I feel it coming on already. I’ve learned to recognize the subtle symptoms, after years of experience, where in the past I didn’t even notice I was in the throes of it until afterwards. Like being in the middle of the woods, you don’t see the forest for the trees until after you’re out. The lack of energy, difficulty concentrating, total lack of motivation to do anything except get drunk, becoming completely withdrawn from friends, family & loved ones, being emotionally unavailable to those who mean the most to me, turning into a solitary hermit, irascible moods with a short temper and even shorter patience, all signs that I’m beginning to experience seasonal affective disorder, or as it’s more commonly, and very appropriately, referred to, it’s acronym, SAD. I feel not only changes to my emotional state, but my physical body as well. I develop a near insatiable appetite, with relentless cravings for the worst possible foods, filled with fat, salt, and sugar, all preferably delivered with a hearty dose of carbohydrates, to a level that no amount of pizza or sweets could satiate, as my body tries to pack on winter weight, preparing for the hibernation that won’t come. My normal negative and pessimistic outlook toward life is escalated to a near ludicrous degree. The morose feelings of hopelessness and pointlessness are ever present, constantly weighing me down like a heavy wet blanket that cannot be cast off. All this, and the seasons have just begun to change. It’s barely the beginning of fall. But to me, the first day of fall might as well be the middle of winter. As soon as the temperature begins to drop, and the days begin to get shorter, something inside me is triggered, something uncontrollable, like the changing of the seasons themselves. This is a depressing thought to a total control freak like me, just one more thing in life that I feel powerless to change. It’s a strange thing to feel your self so greatly affected by the seasons, in the same way that the tides are dominated by the gravitational force of the moon’s orbit. I am not cut out for the short, chilly, grey days of the winter months. Things seemed much more tolerable in the summer, with the long, hot, brightly lit days, and the sun’s warmth to elevate my moods. But those times are fleeting, and I’m already feeling overwhelmed by the change of the seasons, even though the worst is yet to come.
In a lot of species physical activity is diminished in the winter months as a response to lack of available food and general difficulty surviving through cold weather conditions. One severe example of an adaptive behavior to survive harsh winter weather is hibernation. Although many species that do not hibernate still exhibit behavioral changes during the cold months. It has been suggested that SAD is a variant or a remnant of an evolved adaptation to a hibernation response in a distant human ancestor. A low mood which would reduce the amount of physical activity, and therefore reduce the caloric intake required would be beneficial during periods of scarce food supply. There are various theories as to what exactly causes SAD. The most common is that it is triggered by lack of sunlight, which occurs during the shorter days of winter, with its increase of cloudy grey skies, and less time spent outdoors. This may explain why there are higher rates of diagnosed cases in higher latitudes, and areas with primarily cloudy, rainy climates. There is proof of a more substantial link between low levels of light exposure and diagnosed cases of SAD, than there is with colder temperatures and SAD. Some theories conclude that SAD is related to a lack of serotonin, while others conclude that the cause may have something to do with melatonin, which is produced by the pineal glad during dim light or darkness. There is a direct link between the pineal gland and the retina of the eye. The pineal gland is a small endocrine gland in the vertebrate brain. It produces the serotonin derivative melatonin, a hormone that affects the modulation of wake/sleep patterns and seasonal functions. One argument for this theory is the success of bright light therapy in treating SAD. Light therapy uses a lightbox which emits far more lumens than an ordinary incandescent lamp. However, many people find lightbox treatment cumbersome and inconvenient and stop using it, after all, who has the time to sit in front of a bright light everyday for 30-60 minutes? The depressing feelings of SAD can usually be assuaged by increased outdoor activity, and exercise, especially on sunny days, but those can be hard to come by in the winter. And even more so for a person like me who works all day in a windowless office, and doesn’t get off work in the evening until the sun is setting during winter months. Links between mood, as well as energy levels, and solar exposure are well documented, even in people who don’t consider themselves depressed. Another possible explanation to the cause of SAD is that Vitamin D levels get too low when people do not get enough Ultraviolet-B on their skin, from solar contact. Vitamin D supplements are one possible alternative to light therapy; however some studies have shown no direct correlation between mood alleviation and Vitamin D. There are a variety of other possible treatments for SAD, other than light therapy, none of which seem particularly accessible, like medication, ionized-air administration, cognitive-behavioral therapy, and carefully timed supplementation of melatonin.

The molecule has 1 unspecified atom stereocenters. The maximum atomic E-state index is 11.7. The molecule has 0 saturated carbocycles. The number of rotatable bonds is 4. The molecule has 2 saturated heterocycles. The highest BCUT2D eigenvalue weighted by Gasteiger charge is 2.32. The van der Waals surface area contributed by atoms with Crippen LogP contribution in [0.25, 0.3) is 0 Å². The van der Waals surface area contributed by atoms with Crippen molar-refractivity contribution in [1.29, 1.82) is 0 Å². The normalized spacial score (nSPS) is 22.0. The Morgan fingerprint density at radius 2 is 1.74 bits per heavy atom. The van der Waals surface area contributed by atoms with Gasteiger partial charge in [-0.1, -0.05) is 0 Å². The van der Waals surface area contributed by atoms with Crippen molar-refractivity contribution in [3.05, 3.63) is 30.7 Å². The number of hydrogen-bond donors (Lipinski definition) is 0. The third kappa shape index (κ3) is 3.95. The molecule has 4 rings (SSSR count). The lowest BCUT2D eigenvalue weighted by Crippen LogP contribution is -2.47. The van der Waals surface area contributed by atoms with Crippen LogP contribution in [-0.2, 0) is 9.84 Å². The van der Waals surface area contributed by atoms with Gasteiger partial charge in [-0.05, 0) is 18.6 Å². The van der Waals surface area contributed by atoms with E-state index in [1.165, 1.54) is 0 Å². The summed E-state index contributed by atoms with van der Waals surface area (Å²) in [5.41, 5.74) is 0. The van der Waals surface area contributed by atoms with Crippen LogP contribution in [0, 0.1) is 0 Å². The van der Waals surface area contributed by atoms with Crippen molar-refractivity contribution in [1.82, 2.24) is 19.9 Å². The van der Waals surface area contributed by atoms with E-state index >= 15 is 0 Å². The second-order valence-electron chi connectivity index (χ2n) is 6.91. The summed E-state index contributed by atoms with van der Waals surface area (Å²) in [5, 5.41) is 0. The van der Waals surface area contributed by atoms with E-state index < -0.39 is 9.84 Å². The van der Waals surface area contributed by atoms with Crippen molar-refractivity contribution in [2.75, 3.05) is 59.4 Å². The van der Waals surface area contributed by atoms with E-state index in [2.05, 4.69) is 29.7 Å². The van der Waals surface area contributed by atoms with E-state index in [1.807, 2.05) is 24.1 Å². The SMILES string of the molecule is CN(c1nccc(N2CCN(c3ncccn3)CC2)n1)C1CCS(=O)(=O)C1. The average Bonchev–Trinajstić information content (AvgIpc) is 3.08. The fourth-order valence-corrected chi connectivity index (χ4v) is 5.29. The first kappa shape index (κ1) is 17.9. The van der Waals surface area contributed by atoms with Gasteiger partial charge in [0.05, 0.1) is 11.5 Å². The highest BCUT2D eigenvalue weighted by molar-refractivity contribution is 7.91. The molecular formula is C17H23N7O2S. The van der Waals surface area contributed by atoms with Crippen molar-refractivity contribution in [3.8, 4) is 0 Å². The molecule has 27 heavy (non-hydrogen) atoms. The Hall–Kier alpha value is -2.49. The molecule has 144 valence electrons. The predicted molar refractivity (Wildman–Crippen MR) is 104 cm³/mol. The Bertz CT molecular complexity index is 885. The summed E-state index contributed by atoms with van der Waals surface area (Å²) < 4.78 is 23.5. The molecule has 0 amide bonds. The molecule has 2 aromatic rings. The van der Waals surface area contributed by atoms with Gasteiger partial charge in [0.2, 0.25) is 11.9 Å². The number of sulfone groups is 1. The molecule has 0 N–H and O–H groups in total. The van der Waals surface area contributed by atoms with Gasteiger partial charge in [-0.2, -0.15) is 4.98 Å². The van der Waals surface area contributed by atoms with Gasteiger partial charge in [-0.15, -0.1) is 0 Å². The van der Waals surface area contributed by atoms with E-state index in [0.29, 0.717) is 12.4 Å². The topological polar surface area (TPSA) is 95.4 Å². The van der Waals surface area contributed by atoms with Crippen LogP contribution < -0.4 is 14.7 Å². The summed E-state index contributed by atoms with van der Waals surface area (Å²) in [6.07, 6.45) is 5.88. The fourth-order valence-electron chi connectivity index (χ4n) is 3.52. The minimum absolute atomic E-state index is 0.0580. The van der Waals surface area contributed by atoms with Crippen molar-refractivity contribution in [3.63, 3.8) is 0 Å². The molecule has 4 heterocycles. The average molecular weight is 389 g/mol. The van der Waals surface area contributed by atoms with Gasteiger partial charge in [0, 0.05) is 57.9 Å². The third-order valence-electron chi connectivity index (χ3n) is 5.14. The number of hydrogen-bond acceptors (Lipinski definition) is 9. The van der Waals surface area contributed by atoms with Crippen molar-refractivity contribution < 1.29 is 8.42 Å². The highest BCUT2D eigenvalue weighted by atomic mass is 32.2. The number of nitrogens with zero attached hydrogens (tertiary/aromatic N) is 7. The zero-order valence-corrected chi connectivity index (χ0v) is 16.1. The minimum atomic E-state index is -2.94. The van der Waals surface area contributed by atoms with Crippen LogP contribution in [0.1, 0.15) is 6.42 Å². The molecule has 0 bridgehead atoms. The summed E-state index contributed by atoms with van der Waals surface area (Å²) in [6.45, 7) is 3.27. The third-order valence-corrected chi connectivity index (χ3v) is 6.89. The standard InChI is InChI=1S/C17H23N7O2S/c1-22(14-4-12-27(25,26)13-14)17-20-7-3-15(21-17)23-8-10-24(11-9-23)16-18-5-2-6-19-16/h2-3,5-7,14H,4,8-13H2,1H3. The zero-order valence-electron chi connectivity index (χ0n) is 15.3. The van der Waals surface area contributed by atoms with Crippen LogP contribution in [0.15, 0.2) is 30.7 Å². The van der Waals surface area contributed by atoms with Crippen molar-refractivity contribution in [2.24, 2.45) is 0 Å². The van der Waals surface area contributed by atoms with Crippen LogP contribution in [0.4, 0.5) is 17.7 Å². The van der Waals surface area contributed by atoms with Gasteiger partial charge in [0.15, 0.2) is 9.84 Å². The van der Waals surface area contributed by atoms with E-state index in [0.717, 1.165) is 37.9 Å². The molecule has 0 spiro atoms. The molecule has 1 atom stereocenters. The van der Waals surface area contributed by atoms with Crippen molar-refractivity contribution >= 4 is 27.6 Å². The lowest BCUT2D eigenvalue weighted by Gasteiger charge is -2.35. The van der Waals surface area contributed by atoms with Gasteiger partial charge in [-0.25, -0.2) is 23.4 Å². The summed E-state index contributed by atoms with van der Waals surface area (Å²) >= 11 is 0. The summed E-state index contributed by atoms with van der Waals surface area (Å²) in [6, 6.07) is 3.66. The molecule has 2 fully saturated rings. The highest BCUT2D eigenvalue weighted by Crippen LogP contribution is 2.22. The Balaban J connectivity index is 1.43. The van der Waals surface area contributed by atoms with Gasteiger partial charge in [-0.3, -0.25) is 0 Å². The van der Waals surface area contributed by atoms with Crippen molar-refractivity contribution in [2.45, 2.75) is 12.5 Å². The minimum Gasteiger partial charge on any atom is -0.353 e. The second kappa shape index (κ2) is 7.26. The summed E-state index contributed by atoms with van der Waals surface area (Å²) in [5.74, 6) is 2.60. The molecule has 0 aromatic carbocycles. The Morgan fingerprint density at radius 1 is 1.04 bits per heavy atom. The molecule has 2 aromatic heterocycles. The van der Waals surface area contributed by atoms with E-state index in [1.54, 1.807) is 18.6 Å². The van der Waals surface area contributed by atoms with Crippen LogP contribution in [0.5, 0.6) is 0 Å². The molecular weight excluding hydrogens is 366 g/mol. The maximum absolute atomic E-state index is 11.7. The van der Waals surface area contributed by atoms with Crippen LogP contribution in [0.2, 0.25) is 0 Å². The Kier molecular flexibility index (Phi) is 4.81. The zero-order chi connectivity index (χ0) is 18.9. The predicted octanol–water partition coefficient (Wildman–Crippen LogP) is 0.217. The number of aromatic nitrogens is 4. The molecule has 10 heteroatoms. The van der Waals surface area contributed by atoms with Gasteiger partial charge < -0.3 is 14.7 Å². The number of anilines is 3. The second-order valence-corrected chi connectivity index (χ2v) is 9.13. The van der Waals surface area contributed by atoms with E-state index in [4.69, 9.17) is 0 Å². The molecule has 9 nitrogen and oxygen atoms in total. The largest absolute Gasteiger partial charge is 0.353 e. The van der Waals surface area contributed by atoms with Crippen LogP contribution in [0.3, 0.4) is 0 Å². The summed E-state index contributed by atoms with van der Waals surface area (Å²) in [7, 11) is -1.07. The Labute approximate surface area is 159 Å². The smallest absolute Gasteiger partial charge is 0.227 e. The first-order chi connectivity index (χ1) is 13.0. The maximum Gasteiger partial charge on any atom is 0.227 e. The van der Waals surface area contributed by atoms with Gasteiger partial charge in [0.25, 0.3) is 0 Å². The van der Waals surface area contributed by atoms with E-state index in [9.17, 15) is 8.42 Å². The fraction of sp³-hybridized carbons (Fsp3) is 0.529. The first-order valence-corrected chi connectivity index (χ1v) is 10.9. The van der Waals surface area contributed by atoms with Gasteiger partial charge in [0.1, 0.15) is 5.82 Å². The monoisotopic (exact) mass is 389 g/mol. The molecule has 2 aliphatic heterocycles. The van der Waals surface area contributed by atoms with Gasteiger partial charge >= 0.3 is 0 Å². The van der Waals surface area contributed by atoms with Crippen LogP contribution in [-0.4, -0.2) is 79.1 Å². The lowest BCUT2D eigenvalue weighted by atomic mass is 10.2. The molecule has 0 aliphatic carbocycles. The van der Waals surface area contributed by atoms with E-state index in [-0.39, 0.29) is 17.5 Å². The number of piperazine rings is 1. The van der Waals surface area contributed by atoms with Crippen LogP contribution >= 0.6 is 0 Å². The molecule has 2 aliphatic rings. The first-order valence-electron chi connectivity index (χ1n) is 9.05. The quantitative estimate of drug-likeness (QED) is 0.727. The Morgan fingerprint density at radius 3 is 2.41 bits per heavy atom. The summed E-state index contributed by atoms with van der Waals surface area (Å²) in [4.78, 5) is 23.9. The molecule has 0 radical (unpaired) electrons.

According to the American Psychiatric Association DSM-IV criteria (Diagnostic and Statistical Manual of Mental Disorders, 4th Edition), SAD is not regarded as a separate disorder. It s called a “course specifier” (specifiers are extensions to a diagnosis that further clarify the severity, or special features of a disorder or illness) and may be applied as an added description to the pattern of major depressive episodes in patients with major depressive disorder or patients with bipolar disorder. So apparently most people who are affected by SAD are already severely depressed, or bipolar, which I suppose makes sense. But knowing and recognizing the symptoms, and knowing the possible causes doesn t really make it any better. At least now I can acknowledge when and why I m feeling so morose, where as in the past it was not so apparent to me. One recent winter in particular was excessively bad, I slumped into a dark depression and became very withdrawn from everyone, and neglected a person and a relationship that meant a lot to me, but I didn t even notice what I was doing at the time. She eventually grew tired of putting up with my melancholy and ennui, and we parted ways, through no choice of my own. There were, of course, other factors involved, but I feel like it may have been possible to work those out if I hadn t become so emotionally unavailable, which exacerbated and accentuated all the negative aspects. So it goes. I can t go back and fix the past, but at least now I am more in tune with my body and my moods, and I can acknowledge the changes, anticipate the cycles, and try not to let them wreck things for me quite so badly. At least in theory, anyway.